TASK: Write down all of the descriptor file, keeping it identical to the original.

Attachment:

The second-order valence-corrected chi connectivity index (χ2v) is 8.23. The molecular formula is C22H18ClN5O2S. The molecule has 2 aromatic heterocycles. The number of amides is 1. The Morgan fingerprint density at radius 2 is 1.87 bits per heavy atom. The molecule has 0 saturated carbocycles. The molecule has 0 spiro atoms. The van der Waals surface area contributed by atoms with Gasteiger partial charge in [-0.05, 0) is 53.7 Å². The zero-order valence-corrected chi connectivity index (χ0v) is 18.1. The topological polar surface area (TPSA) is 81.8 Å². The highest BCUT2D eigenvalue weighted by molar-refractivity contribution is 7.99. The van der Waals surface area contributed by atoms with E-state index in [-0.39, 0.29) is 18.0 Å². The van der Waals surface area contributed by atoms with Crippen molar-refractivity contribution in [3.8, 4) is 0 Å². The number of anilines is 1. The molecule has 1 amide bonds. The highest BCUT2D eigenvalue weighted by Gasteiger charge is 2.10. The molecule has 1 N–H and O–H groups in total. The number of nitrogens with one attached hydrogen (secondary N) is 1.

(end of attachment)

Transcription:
The second-order valence-corrected chi connectivity index (χ2v) is 8.23. The molecular formula is C22H18ClN5O2S. The molecule has 2 aromatic heterocycles. The number of amides is 1. The Morgan fingerprint density at radius 2 is 1.87 bits per heavy atom. The molecule has 0 saturated carbocycles. The molecule has 0 spiro atoms. The van der Waals surface area contributed by atoms with Gasteiger partial charge in [-0.05, 0) is 53.7 Å². The zero-order valence-corrected chi connectivity index (χ0v) is 18.1. The topological polar surface area (TPSA) is 81.8 Å². The highest BCUT2D eigenvalue weighted by molar-refractivity contribution is 7.99. The van der Waals surface area contributed by atoms with E-state index in [-0.39, 0.29) is 18.0 Å². The van der Waals surface area contributed by atoms with Crippen molar-refractivity contribution in [3.8, 4) is 0 Å². The number of anilines is 1. The molecule has 1 amide bonds. The highest BCUT2D eigenvalue weighted by Gasteiger charge is 2.10. The molecule has 1 N–H and O–H groups in total. The number of nitrogens with one attached hydrogen (secondary N) is 1.